Human Rights and Labor Trafficking
In America, one group of migrant workers faces unique forms of human rights abuses that are directly attached to their visa status: guestworkers (aka temporary workers). In the U.S. government’s H-2B guestworker program, visas tie guestworkers to a single “employer-sponsor” without the ability to change jobs. This makes the worker’s ability to obtain and retain status in the United States entirely dependent on their remaining on good terms with their employer. The program allows the employer to treat the worker as a disposable commodity, using the labor and then tossing the worker away if they complain about any aspect of their job, seek to educate other workers about their legal rights, are in any way non-compliant with the demands of the employer, or for any reason at all.
Guestworkers are generally afraid to be sent back to their home countries because they often arrive in the United States saddled with huge debts paid to recruiters for recruitment fees and travel. That debt is often multiplied by high interest rates charged by the loan sharks who workers approach to fund payment for the fees. Because recruiters often misrepresent the terms and conditions of employment opportunities in the United States, and because our government does not require these foreign recruiters to register or to even agree to follow U.S. law, fraudulent recruiters are often unaccountable for their actions. To make matters worse, the U.S. government has no oversight mechanism to ensure that guestworkers are not mistreated after they arrive in the United States or that the contracts workers sign with recruiters are honored after the workers are here and under the control of their “employer-sponsors.”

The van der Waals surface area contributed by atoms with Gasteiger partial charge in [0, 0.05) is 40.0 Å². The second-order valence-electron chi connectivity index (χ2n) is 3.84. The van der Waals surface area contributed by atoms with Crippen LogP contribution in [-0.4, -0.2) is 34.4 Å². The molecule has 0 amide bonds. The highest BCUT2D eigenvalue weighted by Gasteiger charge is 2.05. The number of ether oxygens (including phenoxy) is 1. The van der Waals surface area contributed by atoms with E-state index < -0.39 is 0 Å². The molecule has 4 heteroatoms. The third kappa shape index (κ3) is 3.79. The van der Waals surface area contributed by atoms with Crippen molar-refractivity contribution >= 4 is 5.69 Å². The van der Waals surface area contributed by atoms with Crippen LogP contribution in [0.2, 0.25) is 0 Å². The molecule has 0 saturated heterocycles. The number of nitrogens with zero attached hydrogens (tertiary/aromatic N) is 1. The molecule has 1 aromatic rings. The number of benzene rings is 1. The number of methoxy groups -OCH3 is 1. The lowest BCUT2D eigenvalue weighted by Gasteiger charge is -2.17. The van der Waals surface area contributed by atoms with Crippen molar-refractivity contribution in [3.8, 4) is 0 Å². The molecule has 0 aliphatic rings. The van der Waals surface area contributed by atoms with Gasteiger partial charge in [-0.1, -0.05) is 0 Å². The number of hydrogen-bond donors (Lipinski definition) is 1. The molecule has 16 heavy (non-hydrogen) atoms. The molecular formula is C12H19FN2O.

There is, unfortunately, no shortage of examples of exploitation and abuse under the program. In just one example, the ACLU and co-counsel represented men from India trafficked through the H-2B guestworker program with recruiters’ and employers’ false promises of green cards and good industrial jobs on the U.S. Gulf Coast. However, when the Indian workers arrived in late 2006 and early 2007, they found themselves living in segregated, overcrowded, guarded labor camps. Our clients were also victims of severe racial discrimination, which led in 2011 to a separate lawsuit by the Equal Employment Opportunity Commission. Sadly, their experience, while horrific, is emblematic of the broader problems with the guestworker program.
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